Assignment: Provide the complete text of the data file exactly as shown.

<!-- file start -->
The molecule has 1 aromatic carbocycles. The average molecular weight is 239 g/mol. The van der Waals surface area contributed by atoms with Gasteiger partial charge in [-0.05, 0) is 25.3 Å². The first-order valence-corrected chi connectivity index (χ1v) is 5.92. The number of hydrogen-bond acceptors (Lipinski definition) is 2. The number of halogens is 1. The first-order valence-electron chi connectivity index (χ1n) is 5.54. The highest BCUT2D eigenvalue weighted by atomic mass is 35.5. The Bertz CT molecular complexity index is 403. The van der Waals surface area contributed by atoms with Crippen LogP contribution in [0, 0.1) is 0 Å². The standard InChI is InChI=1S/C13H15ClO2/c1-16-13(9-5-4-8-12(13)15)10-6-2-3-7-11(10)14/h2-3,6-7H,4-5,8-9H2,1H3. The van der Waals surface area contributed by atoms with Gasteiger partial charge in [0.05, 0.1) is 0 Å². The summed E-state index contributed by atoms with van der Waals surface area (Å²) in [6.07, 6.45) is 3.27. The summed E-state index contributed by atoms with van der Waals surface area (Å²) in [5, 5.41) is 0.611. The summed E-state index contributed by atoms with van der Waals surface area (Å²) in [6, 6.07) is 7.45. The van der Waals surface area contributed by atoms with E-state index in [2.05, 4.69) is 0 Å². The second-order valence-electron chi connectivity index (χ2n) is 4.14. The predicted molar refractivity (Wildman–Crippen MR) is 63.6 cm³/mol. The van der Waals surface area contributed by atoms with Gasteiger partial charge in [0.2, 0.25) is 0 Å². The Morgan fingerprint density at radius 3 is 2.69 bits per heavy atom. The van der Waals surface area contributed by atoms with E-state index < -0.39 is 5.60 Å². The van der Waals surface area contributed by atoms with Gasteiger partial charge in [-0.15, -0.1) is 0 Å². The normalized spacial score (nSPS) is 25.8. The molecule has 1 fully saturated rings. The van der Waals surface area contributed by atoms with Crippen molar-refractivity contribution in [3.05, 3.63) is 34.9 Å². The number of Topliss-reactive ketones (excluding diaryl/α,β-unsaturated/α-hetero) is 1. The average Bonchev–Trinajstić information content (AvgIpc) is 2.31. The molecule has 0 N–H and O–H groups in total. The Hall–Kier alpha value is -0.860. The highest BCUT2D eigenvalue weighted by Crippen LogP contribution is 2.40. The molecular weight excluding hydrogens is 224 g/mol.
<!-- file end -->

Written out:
The molecule has 1 aromatic carbocycles. The average molecular weight is 239 g/mol. The van der Waals surface area contributed by atoms with Gasteiger partial charge in [-0.05, 0) is 25.3 Å². The first-order valence-corrected chi connectivity index (χ1v) is 5.92. The number of hydrogen-bond acceptors (Lipinski definition) is 2. The number of halogens is 1. The first-order valence-electron chi connectivity index (χ1n) is 5.54. The highest BCUT2D eigenvalue weighted by atomic mass is 35.5. The Bertz CT molecular complexity index is 403. The van der Waals surface area contributed by atoms with Crippen LogP contribution in [0, 0.1) is 0 Å². The standard InChI is InChI=1S/C13H15ClO2/c1-16-13(9-5-4-8-12(13)15)10-6-2-3-7-11(10)14/h2-3,6-7H,4-5,8-9H2,1H3. The van der Waals surface area contributed by atoms with Gasteiger partial charge in [0.05, 0.1) is 0 Å². The summed E-state index contributed by atoms with van der Waals surface area (Å²) in [6.07, 6.45) is 3.27. The summed E-state index contributed by atoms with van der Waals surface area (Å²) in [5, 5.41) is 0.611. The summed E-state index contributed by atoms with van der Waals surface area (Å²) in [6, 6.07) is 7.45. The van der Waals surface area contributed by atoms with E-state index in [2.05, 4.69) is 0 Å². The second-order valence-electron chi connectivity index (χ2n) is 4.14. The predicted molar refractivity (Wildman–Crippen MR) is 63.6 cm³/mol. The van der Waals surface area contributed by atoms with Gasteiger partial charge in [0.2, 0.25) is 0 Å². The Morgan fingerprint density at radius 3 is 2.69 bits per heavy atom. The van der Waals surface area contributed by atoms with E-state index < -0.39 is 5.60 Å². The van der Waals surface area contributed by atoms with Gasteiger partial charge in [-0.15, -0.1) is 0 Å². The normalized spacial score (nSPS) is 25.8. The molecule has 1 fully saturated rings. The van der Waals surface area contributed by atoms with Crippen molar-refractivity contribution in [3.05, 3.63) is 34.9 Å². The number of Topliss-reactive ketones (excluding diaryl/α,β-unsaturated/α-hetero) is 1. The average Bonchev–Trinajstić information content (AvgIpc) is 2.31. The molecule has 0 N–H and O–H groups in total. The Hall–Kier alpha value is -0.860. The highest BCUT2D eigenvalue weighted by Crippen LogP contribution is 2.40. The molecular weight excluding hydrogens is 224 g/mol.